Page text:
Ford CEO Alan Mulally on the pitfalls of his company’s newest car.
Colin Myler Editor in Chief, New York Daily News
A top Murdoch star dumps on Rupe’s son, then defects to a rival. Fleet Street on the Hudson.
Debt's Grim Reapers
America's overconsumption binge has left consumers with piles of unsettled bills. Meet the debt collectors going to scary lengths to collect.
The Art of Carbitrage
Turns out you can make a mint off the car in your driveway. Here’s how to be your own used-auto dealer—and take advantage of the huge demand for gently used vehicles.
Interview: Ian Schrager
What the hip hotelier thinks of the economy—and Obama’s reelection prospects.
'Tis the Season for Regifting
Liberate your wallet this holiday season with the help of a new crop of online gift-card exchanges.
Interview: Bob Schieffer
At 74, the new king of the Sunday shows calls himself an ‘old man.’ Here’s what keeps him in the hunt.
Why You Should Care About Europe
As the economic crisis rages, leading British historian Simon Schama makes an impassioned plea: America's fate remains deeply intertwined with the continent.
Where's the Money, Jon?
With the collapse of MF Global, Jon Corzine stands in the middle of the missing-billion-dollar crossfire.
A Sober Man and True
The British press might do well to emulate Lord Justice Brian Leveson, the judge presiding over the ethics hearings following the News of the World phone-hacking scandal.
The Fed is working to prevent an economic calamity. Why do its critics seem eager to repeat the mistakes of 1931?
Target: Act Three
Here’s everything you need to know about target-date funds so you won’t be headed for the homeless shelter.
The $100 Billion Bet
Facebook reportedly plans to go public next year. Here's what it will mean for the major players.
Italian Stallion, Inc.
Playboy industrialist Lapo Elkann vows to rehabilitate Italy's image—just as he did his own.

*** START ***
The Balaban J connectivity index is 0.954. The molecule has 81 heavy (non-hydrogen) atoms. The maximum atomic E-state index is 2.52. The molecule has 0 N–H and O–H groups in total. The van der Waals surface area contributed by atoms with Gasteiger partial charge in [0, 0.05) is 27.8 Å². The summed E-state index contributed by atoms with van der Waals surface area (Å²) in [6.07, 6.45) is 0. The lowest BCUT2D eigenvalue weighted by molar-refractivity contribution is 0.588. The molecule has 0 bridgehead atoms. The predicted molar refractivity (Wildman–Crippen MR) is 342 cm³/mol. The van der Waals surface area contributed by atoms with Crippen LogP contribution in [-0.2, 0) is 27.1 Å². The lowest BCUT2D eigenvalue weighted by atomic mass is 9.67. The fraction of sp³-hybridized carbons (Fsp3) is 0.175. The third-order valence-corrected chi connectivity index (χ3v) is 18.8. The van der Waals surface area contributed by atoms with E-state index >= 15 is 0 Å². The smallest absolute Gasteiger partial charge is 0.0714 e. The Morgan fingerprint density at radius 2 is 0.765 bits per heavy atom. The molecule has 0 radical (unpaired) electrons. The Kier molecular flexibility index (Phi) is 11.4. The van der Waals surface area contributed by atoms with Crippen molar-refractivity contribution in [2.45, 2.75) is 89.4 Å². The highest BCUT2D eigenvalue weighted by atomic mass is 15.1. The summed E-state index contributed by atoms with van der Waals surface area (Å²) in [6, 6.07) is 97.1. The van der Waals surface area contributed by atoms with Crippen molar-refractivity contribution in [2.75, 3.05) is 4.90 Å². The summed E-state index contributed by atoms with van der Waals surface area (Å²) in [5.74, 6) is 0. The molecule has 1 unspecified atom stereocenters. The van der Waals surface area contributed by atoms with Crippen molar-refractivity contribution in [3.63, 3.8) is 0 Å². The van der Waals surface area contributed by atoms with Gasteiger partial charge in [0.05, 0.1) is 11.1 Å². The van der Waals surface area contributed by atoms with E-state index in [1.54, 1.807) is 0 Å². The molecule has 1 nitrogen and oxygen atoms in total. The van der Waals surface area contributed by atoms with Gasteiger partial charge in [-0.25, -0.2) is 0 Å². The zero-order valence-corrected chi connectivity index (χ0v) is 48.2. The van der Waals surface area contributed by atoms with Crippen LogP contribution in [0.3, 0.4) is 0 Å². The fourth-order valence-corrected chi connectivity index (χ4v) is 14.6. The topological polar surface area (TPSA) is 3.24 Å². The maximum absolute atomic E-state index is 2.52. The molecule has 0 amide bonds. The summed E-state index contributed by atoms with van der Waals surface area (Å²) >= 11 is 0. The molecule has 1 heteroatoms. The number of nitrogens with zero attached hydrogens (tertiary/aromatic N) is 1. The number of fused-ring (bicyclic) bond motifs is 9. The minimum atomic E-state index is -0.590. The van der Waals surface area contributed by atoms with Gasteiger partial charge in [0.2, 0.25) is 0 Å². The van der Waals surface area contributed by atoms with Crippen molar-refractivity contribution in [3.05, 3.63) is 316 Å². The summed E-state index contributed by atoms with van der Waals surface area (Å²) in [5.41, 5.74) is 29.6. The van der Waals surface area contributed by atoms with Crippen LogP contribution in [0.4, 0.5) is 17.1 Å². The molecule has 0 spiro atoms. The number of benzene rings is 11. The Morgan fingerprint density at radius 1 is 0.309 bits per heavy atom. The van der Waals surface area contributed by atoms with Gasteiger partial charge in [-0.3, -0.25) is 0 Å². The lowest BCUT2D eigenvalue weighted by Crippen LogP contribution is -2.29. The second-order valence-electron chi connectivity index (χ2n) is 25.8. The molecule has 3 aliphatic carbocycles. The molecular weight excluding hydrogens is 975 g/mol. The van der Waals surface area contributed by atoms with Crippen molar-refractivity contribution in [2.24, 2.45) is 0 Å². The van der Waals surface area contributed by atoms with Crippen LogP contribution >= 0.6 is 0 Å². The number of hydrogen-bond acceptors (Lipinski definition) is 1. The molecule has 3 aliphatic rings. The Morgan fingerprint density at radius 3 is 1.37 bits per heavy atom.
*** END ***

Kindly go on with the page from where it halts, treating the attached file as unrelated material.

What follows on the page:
Bloomberg's Plan for World Domination
With an army of reporters and wonky information services, the media company is expanding from Wall Street to Washington, Where it hopes to control—even more.
The Great American Internship Swindle
Colleges often require students to work unpaid internships—and pay for the credits themselves. How to stop the insanity.
The Things I Rented
Get a job? Yeah, right. There's a much quicker way to make a buck when the economy's in the tank.
How Low Can Morning TV Go?
As CBS goes serious for sunrise, stars at rival networks grumble about the fluffy fare.
Welfare for Millionaires
A startling new report reveals the billions in government dollars that benefit America’s wealthiest citizens.
A slew of controversial characters took a hit last week.
How to Break Up With Your Bank
After consumers raged, some banks are trying to beat a quick retreat from hidden fees. Jean Chatzky reports.
The Worst of the Madoff Crimes
A new book tells how the felon’s son killed himself—with his child in the next room.
The TV host talks about asking lengthy questions, two decades on PBS, and whether he’ll take over ‘The Early Show’ on CBS.
The Pepsi Generation Gap
CEO Indra Nooyi wants Wall Street protesters to know she’s on their side—sort of.